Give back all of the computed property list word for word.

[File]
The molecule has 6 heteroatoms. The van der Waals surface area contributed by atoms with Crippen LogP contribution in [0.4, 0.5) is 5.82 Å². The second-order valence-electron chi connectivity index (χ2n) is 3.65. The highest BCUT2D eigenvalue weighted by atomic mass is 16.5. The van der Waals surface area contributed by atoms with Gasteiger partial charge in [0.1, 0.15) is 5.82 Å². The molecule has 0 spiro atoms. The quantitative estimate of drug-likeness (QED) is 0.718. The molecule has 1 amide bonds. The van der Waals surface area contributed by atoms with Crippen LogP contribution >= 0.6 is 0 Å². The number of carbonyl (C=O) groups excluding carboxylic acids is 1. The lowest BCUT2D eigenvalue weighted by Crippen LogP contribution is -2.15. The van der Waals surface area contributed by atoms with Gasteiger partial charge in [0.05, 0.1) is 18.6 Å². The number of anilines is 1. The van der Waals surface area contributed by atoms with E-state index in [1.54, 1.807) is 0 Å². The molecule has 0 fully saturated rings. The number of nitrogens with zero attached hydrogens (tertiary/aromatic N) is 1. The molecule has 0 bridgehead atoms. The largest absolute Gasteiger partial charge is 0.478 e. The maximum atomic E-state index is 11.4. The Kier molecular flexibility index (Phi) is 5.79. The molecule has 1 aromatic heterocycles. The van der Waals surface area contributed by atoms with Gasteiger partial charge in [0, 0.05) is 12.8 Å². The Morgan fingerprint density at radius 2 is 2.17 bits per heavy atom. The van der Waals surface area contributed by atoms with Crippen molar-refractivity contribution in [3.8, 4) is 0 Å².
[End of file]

The molecule has 6 heteroatoms. The van der Waals surface area contributed by atoms with Crippen LogP contribution in [0.4, 0.5) is 5.82 Å². The second-order valence-electron chi connectivity index (χ2n) is 3.65. The highest BCUT2D eigenvalue weighted by atomic mass is 16.5. The van der Waals surface area contributed by atoms with Gasteiger partial charge in [0.1, 0.15) is 5.82 Å². The molecule has 0 spiro atoms. The quantitative estimate of drug-likeness (QED) is 0.718. The molecule has 1 amide bonds. The van der Waals surface area contributed by atoms with Crippen LogP contribution >= 0.6 is 0 Å². The number of carbonyl (C=O) groups excluding carboxylic acids is 1. The lowest BCUT2D eigenvalue weighted by Crippen LogP contribution is -2.15. The van der Waals surface area contributed by atoms with Gasteiger partial charge in [0.05, 0.1) is 18.6 Å². The number of anilines is 1. The van der Waals surface area contributed by atoms with E-state index in [1.54, 1.807) is 0 Å². The molecule has 0 fully saturated rings. The number of nitrogens with zero attached hydrogens (tertiary/aromatic N) is 1. The molecule has 0 bridgehead atoms. The largest absolute Gasteiger partial charge is 0.478 e. The maximum atomic E-state index is 11.4. The Kier molecular flexibility index (Phi) is 5.79. The molecule has 1 aromatic heterocycles. The van der Waals surface area contributed by atoms with Gasteiger partial charge in [0, 0.05) is 12.8 Å². The Morgan fingerprint density at radius 2 is 2.17 bits per heavy atom. The van der Waals surface area contributed by atoms with Crippen molar-refractivity contribution in [3.8, 4) is 0 Å².